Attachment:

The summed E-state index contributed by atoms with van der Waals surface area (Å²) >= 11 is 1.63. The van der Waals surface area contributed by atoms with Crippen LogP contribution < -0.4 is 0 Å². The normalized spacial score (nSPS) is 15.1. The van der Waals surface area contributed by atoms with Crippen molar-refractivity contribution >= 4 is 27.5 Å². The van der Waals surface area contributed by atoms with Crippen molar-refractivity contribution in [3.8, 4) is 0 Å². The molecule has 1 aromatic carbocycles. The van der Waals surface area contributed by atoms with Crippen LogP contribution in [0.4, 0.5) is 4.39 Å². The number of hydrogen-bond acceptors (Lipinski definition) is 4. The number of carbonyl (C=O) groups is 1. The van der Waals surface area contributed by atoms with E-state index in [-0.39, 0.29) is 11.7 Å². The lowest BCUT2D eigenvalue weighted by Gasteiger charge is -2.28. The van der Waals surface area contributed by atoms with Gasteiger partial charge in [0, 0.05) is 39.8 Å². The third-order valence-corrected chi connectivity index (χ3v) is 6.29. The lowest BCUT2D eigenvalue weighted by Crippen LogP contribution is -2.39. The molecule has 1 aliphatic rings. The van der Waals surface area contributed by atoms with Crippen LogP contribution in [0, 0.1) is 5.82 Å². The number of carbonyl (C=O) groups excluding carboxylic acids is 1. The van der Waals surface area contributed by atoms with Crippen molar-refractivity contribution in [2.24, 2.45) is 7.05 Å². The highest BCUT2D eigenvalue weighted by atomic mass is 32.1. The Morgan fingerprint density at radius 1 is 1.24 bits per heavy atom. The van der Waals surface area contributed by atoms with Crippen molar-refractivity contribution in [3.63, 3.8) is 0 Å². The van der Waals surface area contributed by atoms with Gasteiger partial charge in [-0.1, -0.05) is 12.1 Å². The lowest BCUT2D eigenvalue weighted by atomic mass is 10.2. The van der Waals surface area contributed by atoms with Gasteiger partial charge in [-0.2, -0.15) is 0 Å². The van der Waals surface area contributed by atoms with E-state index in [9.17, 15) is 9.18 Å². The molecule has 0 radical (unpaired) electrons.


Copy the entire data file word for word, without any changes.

The summed E-state index contributed by atoms with van der Waals surface area (Å²) >= 11 is 1.63. The van der Waals surface area contributed by atoms with Crippen LogP contribution < -0.4 is 0 Å². The normalized spacial score (nSPS) is 15.1. The van der Waals surface area contributed by atoms with Crippen molar-refractivity contribution >= 4 is 27.5 Å². The van der Waals surface area contributed by atoms with Crippen molar-refractivity contribution in [3.8, 4) is 0 Å². The molecule has 1 aromatic carbocycles. The van der Waals surface area contributed by atoms with Crippen LogP contribution in [0.4, 0.5) is 4.39 Å². The number of hydrogen-bond acceptors (Lipinski definition) is 4. The number of carbonyl (C=O) groups is 1. The van der Waals surface area contributed by atoms with E-state index in [-0.39, 0.29) is 11.7 Å². The lowest BCUT2D eigenvalue weighted by Gasteiger charge is -2.28. The van der Waals surface area contributed by atoms with Gasteiger partial charge in [0, 0.05) is 39.8 Å². The third-order valence-corrected chi connectivity index (χ3v) is 6.29. The lowest BCUT2D eigenvalue weighted by Crippen LogP contribution is -2.39. The molecule has 1 aliphatic rings. The van der Waals surface area contributed by atoms with Crippen LogP contribution in [0, 0.1) is 5.82 Å². The number of carbonyl (C=O) groups excluding carboxylic acids is 1. The van der Waals surface area contributed by atoms with Crippen molar-refractivity contribution in [2.24, 2.45) is 7.05 Å². The highest BCUT2D eigenvalue weighted by atomic mass is 32.1. The Morgan fingerprint density at radius 1 is 1.24 bits per heavy atom. The van der Waals surface area contributed by atoms with Crippen molar-refractivity contribution in [3.63, 3.8) is 0 Å². The van der Waals surface area contributed by atoms with Gasteiger partial charge in [-0.1, -0.05) is 12.1 Å². The lowest BCUT2D eigenvalue weighted by atomic mass is 10.2. The van der Waals surface area contributed by atoms with Gasteiger partial charge in [-0.2, -0.15) is 0 Å². The van der Waals surface area contributed by atoms with E-state index in [9.17, 15) is 9.18 Å². The molecule has 0 radical (unpaired) electrons.